Daily Development for Thursday, August 2, 2007
by: Patrick A. Randolph, Jr.
Elmer F. Pierson Professor of Law
UMKC School of Law
Of Counsel: Blackwell Sanders Peper Martin
Kansas City, Missouri

Here one where we need some guidance from New York title mavens.  Did the editor get this right?  Let hope that not all our New Yorkers are ut at the Hamptons and out of email reach.

RECORDING ACTS; RECORDATION:   A deed is deemed recorded from the moment it is delivered to the City Register office not the date the deed is actually recorded by the City Register. 

NYCTL 1998-1 Trust v. Ibrahiem, 832 N.Y.S.2d 767 (Supp. 2007). 

2688 Pitkin Ave, LLC (LLC) intervened in a foreclosure action affecting its property to vacate the judgment of foreclosure and order of sale dated February 3, 2006 because LLC was neither named nor served in the foreclosure proceeding.  LLC acquired title to the property from the Defendant on May 27, 2004 and delivered its deed to the City Register office for recording on June 23, 2004. 

The deed was actually recorded by the City Register on July 12, 2004 at 3:27 pm.  Earlier that afternoon, Plaintiff commenced a foreclosure action on the transferred property and failed to name or serve LLC in the foreclosure proceeding. 

The court commented that if a foreclosure action is commenced prior to the recording of a deed, then the purchaser is considered on notice of the foreclosure action.  If, however, a deed is recorded after the foreclosure action is commenced, then in order for the purchaser to be bound by the proceeding, it must have been named and served in the proceeding. The court found that a deed is deemed recorded from time it is delivered for recording because by statute every instrument that is entitled to be recorded must be recorded. 

Comment 1: Note that the mortgage was recorded, apparently, so the grantee of the deed still took subject to the mortgage, but not to the foreclosure of the mortgage.  Presumably the foreclosure sale purchaser can elect to be subrogated to the position of the mortgagee and reforeclose. 

Comment 2: Although there is a significant split on the issue of whether an instrument is deemed recorded from the time of delivery to the recorder office, this case follows what is likely the majority rule on the point.  But the case goes on to cite with apparent acquiescence  another New York case from an intermediate appellate court that stands for an interesting counterproposition.

The Appellate Division Second Department in the case of Baccari v. De Santi, 70 A.D.2d 198, 431 N.Y.S.2d 829 (1979), assumed the continuing viability of this rule deeming the instrument recorded upon delivery putting the world on constructive notice of its contents with respect to when the clerk fails to record the instrument duly delivered to him for recording. The court distinguished this from an improperly recorded instrument holding that the erroneous indexing by the clerk fails to give constructive notice of the existence and contents of the instrument.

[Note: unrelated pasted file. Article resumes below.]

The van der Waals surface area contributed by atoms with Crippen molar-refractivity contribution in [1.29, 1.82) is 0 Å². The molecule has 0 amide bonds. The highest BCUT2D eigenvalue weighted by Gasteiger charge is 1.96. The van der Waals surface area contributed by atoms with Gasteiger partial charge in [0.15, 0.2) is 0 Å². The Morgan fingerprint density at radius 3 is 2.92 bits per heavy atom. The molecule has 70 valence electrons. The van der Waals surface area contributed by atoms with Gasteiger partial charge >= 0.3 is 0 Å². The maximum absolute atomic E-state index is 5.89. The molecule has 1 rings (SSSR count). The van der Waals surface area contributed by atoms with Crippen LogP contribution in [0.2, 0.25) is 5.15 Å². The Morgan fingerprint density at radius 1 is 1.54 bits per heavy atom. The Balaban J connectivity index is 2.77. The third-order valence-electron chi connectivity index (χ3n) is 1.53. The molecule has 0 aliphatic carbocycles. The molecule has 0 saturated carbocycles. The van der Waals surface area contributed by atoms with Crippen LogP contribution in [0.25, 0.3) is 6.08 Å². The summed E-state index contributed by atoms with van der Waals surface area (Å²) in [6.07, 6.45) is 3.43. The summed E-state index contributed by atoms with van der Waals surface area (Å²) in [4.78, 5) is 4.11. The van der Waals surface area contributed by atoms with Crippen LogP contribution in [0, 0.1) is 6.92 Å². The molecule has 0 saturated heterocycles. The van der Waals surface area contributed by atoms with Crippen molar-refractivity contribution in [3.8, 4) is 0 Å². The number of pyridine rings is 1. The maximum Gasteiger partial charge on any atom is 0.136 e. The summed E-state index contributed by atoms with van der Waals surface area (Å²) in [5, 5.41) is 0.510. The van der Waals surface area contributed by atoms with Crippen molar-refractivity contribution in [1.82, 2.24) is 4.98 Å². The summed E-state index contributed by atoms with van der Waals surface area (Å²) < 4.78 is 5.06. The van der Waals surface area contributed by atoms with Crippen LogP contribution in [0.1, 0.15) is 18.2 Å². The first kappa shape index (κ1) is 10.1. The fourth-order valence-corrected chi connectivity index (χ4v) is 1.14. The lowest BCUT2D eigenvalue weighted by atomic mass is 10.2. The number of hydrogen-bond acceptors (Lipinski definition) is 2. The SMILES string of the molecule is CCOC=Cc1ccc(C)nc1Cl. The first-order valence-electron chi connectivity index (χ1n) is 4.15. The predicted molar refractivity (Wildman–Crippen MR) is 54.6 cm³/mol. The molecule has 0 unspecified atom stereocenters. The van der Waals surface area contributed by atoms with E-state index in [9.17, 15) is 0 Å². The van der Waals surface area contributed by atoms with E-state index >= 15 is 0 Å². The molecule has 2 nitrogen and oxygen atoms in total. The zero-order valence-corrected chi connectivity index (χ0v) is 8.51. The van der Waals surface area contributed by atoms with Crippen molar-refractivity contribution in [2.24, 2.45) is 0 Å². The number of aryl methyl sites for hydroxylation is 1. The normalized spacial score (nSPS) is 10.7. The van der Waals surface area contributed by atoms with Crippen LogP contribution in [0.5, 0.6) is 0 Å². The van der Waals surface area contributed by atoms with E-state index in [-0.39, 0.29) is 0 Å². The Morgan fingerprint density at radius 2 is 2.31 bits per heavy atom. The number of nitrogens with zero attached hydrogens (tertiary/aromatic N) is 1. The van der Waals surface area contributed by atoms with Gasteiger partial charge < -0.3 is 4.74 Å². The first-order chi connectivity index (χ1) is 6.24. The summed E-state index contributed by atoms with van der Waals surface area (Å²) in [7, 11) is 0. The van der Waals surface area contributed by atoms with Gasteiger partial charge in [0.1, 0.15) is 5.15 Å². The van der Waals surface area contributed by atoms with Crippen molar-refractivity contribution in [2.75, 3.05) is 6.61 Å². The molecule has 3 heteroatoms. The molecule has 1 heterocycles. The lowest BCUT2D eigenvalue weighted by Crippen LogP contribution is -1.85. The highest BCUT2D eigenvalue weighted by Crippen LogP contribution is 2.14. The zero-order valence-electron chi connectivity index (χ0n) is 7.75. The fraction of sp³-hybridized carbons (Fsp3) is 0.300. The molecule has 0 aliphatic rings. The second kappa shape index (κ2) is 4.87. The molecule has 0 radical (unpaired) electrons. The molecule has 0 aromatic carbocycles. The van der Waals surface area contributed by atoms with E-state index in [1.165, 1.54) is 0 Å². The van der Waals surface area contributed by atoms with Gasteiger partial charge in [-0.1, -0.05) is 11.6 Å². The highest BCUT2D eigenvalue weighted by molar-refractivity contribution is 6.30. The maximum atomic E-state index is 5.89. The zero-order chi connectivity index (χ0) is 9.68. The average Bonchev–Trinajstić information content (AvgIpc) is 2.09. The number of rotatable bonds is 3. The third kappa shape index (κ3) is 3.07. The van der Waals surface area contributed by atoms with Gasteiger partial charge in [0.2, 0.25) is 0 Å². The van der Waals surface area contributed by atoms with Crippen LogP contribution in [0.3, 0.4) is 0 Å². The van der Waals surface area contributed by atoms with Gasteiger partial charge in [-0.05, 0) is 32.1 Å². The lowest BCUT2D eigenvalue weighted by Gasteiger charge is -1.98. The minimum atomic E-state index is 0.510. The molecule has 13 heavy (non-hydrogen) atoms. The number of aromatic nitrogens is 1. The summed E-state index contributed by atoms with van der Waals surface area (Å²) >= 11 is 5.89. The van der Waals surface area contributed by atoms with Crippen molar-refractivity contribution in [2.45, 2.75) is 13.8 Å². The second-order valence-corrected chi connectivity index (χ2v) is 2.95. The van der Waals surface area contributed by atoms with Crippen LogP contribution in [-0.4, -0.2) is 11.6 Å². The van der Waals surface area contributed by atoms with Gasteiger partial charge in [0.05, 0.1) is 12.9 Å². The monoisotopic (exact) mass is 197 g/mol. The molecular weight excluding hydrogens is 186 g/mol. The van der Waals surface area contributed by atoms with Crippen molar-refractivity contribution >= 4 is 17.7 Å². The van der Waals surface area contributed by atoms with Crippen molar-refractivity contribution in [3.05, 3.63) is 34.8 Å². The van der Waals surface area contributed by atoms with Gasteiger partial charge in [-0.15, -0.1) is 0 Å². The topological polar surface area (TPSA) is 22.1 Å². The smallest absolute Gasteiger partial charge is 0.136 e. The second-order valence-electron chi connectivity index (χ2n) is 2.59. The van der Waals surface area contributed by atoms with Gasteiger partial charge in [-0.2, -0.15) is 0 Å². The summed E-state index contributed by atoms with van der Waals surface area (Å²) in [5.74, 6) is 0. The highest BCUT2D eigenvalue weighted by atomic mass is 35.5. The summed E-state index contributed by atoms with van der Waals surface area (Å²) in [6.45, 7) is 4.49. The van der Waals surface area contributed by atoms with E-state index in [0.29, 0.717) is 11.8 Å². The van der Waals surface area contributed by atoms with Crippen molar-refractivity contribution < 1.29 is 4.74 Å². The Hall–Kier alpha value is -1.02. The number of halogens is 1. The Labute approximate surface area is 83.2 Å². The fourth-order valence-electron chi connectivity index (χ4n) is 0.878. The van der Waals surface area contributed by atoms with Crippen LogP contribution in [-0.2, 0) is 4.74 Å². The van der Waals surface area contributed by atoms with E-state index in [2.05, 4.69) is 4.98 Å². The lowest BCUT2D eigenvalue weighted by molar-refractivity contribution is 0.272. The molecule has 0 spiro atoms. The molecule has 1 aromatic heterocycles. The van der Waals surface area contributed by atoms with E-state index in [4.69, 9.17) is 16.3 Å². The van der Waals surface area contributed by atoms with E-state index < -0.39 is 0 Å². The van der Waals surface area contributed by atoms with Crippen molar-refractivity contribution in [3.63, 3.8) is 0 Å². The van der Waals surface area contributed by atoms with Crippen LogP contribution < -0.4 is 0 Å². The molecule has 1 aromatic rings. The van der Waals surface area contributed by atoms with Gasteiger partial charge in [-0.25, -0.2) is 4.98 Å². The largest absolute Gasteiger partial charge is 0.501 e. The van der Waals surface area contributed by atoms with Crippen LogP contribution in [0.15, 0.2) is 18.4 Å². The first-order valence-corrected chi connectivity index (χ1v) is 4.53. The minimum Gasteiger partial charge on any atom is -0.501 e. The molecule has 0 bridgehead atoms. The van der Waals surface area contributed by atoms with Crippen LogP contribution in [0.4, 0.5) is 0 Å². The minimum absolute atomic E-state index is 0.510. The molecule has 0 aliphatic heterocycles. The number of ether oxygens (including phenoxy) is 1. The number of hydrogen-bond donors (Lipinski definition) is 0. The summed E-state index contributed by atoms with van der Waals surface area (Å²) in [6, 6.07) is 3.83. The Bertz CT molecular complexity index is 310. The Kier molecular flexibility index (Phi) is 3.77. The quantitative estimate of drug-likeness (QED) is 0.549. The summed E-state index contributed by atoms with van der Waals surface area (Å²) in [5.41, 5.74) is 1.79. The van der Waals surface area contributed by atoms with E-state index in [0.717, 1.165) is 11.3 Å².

The editor read this authority, and the instant court description of it is correct.  But can this be the New York law?  It would mean that an instrument would be deemed to provide constructive notice to the world from the time it is delivered to the recorder, but if the recorder, some days or weeks later, misindexes the instrument, then it suddenly loses its constructive notice effect.  The editor has not seen this twist in other jurisdictions (which doesn mean that the rule wasn there to be found, and the editor just missed it.)

Comment 3: In fact, most commentary on this area of the rule concludes that it is appropriate to put the risk of improper indexing on the party submitting an instrument for record, as that party is in a better position to go back and check the record later to insure that it is properly indexed. 

In theory, it a good approach.  But how does it work in practice?  Let say you go back to the courthouse and can find your document in the index.  Does this mean that the recorder simply hasn gotten around to recording the instrument, in which case you still enjoy constructive notice status, or does it mean that the recorder has misindexed your instrument (so that you can find it) - meaning that you have fallen out of constructive notice status.

The problem gets even more acute in a jurisdiction like New York, which is a race-notice jurisdiction.  Are you treated as having satisfied the race-notice requirement when you deliver the deed?  What if later the recorder misindexes your instrument?  Are you no longer recorded and so you have lost the race not only as against subsequent takers but also against prior unrecorded interests who managed to record in the interim?

The problem is that there is no good answer to all of this.  The only answer is that clerks should promptly and accurately record in every instance.  Of course, we pay them enough to insure that we get high quality people in these jobs who will perform perfectly ever time.  Don we?

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